Soil Not Oil: Transforming the Industrial Fossil Fuel Food System into Fossil Fuel Free, Biodiverse, Regenerative Food Systems


Prof. Vandana Shiva | Navdanya International – TRANSCEND Media Service

13 Oct 2023 – Industrial Agriculture Is Rupturing the Planetary Boundaries and Driving Climate Change – How living soil teeming with microbes and fungi can mitigate climate change and increase nutrition, just as Earth’s ecology regulated climate over billions of years. Working with nature to address environmental ills.

Fossil agriculture and food systems are destroying the climate, biodiversity and our health. More than 50% of the greenhouse gas emissions come from an industrial fossil food system of producing, processing, distributing food.

Industrial agriculture and its food systems are fossil fuel systems. The fossil fuel chemicals like nitrogen fertilizers have disrupted the planetary nitrogen boundary. The monocultures promoted for fossil fuel inputs are driving loss of biodiversity and genetic diversity, and species extinction.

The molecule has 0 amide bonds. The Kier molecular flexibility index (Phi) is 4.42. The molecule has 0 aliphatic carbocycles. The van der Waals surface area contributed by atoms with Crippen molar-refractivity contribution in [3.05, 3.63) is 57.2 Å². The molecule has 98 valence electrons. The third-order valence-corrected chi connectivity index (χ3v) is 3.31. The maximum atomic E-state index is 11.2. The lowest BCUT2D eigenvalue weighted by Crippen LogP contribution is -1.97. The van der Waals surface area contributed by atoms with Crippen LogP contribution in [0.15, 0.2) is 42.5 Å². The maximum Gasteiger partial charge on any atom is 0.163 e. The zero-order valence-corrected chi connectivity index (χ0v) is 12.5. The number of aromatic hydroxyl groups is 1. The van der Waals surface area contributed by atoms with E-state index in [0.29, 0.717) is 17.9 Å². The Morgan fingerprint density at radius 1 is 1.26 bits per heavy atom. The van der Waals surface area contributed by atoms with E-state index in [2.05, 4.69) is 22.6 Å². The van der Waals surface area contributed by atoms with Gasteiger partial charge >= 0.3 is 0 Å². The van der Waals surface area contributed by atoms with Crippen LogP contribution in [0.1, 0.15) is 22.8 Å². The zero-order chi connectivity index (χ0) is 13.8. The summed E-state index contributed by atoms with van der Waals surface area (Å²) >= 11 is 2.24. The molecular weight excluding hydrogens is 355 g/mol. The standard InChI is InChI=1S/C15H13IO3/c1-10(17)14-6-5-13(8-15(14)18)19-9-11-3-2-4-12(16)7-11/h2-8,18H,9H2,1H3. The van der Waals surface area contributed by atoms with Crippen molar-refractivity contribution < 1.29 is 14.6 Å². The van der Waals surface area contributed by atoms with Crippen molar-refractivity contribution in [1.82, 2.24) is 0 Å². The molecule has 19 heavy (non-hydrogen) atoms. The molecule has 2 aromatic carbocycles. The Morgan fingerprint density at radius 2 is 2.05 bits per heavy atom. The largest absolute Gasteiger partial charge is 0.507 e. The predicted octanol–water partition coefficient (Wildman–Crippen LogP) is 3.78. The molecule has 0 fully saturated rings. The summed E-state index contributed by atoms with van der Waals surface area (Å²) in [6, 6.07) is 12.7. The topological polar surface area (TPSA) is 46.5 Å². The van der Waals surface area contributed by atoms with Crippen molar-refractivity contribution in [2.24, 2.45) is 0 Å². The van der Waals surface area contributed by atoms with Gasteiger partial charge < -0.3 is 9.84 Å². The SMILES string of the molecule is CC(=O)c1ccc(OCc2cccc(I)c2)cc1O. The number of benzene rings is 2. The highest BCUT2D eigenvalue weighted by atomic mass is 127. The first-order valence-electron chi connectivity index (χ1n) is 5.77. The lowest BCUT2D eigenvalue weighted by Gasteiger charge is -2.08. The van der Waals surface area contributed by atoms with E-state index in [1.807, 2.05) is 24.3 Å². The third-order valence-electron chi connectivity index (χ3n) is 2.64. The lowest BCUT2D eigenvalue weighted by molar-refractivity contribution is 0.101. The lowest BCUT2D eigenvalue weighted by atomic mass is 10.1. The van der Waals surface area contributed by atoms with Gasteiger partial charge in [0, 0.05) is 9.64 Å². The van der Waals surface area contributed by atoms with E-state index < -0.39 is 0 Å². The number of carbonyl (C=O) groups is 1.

Fossil agrichemicals on which industrial food systems are based are driving plants, insects, and birds to extinction. Synthetic fertilizers kill soil organisms, pesticides and insecticides kill insects, herbicides kill plants.

Rachel Carson claimed that at the heart of our motivation to introduce poisons into the environment lies a deeply held and outdated philosophy—one that could ultimately lead to our undoing: “The ‘control of nature’ is a phrase conceived in arrogance, born of the Neanderthal age of biology and philosophy when it was supposed  that nature exists for the convenience of man.”

According to the submissions to the Plant Genetic Resources conference in Leipzig in 1995, 75% plant biodiversity in agriculture had been lost due to industrial monocultures.

A recent German study shows, 75% of insects have disappeared. Another study from France has called the disappearance of birds in France as a biodiversity oblivion.

Pesticide and fertilizer use has been linked to the decline in European bird populations, a study has found. There are around 800 million fewer birds in Europe now than 40 years ago, a drop of 25%. But in wild farmland birds, which rely on insects for food, the decline is 60%.

BirdLife International’s authoritative report, State of the World’s Birds 2022, estimates that there are now nearly three billion fewer wild birds in Canada and the U.S. than a few decades ago,

Researchers found that increased farm sizes resulted in a 15 per cent decline in bird diversity.